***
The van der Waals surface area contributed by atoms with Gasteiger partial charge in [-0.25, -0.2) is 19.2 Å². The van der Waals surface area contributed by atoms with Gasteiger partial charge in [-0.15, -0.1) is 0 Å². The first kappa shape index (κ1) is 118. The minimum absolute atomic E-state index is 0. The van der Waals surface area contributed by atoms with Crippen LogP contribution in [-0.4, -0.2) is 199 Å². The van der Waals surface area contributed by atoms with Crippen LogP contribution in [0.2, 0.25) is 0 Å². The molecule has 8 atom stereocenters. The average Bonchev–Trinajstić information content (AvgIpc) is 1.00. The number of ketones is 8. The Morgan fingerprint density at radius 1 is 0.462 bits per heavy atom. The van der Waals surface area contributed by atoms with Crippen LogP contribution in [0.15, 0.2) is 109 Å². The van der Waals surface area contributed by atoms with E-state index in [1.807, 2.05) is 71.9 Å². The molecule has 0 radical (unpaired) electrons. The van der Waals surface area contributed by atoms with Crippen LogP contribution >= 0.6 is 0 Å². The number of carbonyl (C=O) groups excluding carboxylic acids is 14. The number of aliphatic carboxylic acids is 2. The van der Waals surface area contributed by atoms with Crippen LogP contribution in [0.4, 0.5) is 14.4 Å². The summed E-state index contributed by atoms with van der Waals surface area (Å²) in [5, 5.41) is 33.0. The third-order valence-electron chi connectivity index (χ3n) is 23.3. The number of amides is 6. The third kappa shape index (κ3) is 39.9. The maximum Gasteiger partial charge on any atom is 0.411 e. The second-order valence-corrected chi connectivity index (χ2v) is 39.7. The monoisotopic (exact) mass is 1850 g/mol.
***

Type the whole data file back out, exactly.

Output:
The van der Waals surface area contributed by atoms with Gasteiger partial charge in [-0.25, -0.2) is 19.2 Å². The van der Waals surface area contributed by atoms with Gasteiger partial charge in [-0.15, -0.1) is 0 Å². The first kappa shape index (κ1) is 118. The minimum absolute atomic E-state index is 0. The van der Waals surface area contributed by atoms with Crippen LogP contribution in [-0.4, -0.2) is 199 Å². The van der Waals surface area contributed by atoms with Crippen LogP contribution in [0.2, 0.25) is 0 Å². The molecule has 8 atom stereocenters. The average Bonchev–Trinajstić information content (AvgIpc) is 1.00. The number of ketones is 8. The Morgan fingerprint density at radius 1 is 0.462 bits per heavy atom. The van der Waals surface area contributed by atoms with Crippen LogP contribution in [0.15, 0.2) is 109 Å². The van der Waals surface area contributed by atoms with E-state index in [1.807, 2.05) is 71.9 Å². The molecule has 0 radical (unpaired) electrons. The van der Waals surface area contributed by atoms with Crippen LogP contribution >= 0.6 is 0 Å². The number of carbonyl (C=O) groups excluding carboxylic acids is 14. The number of aliphatic carboxylic acids is 2. The van der Waals surface area contributed by atoms with Crippen LogP contribution in [0.4, 0.5) is 14.4 Å². The summed E-state index contributed by atoms with van der Waals surface area (Å²) in [5, 5.41) is 33.0. The third-order valence-electron chi connectivity index (χ3n) is 23.3. The number of amides is 6. The third kappa shape index (κ3) is 39.9. The maximum Gasteiger partial charge on any atom is 0.411 e. The second-order valence-corrected chi connectivity index (χ2v) is 39.7. The monoisotopic (exact) mass is 1850 g/mol.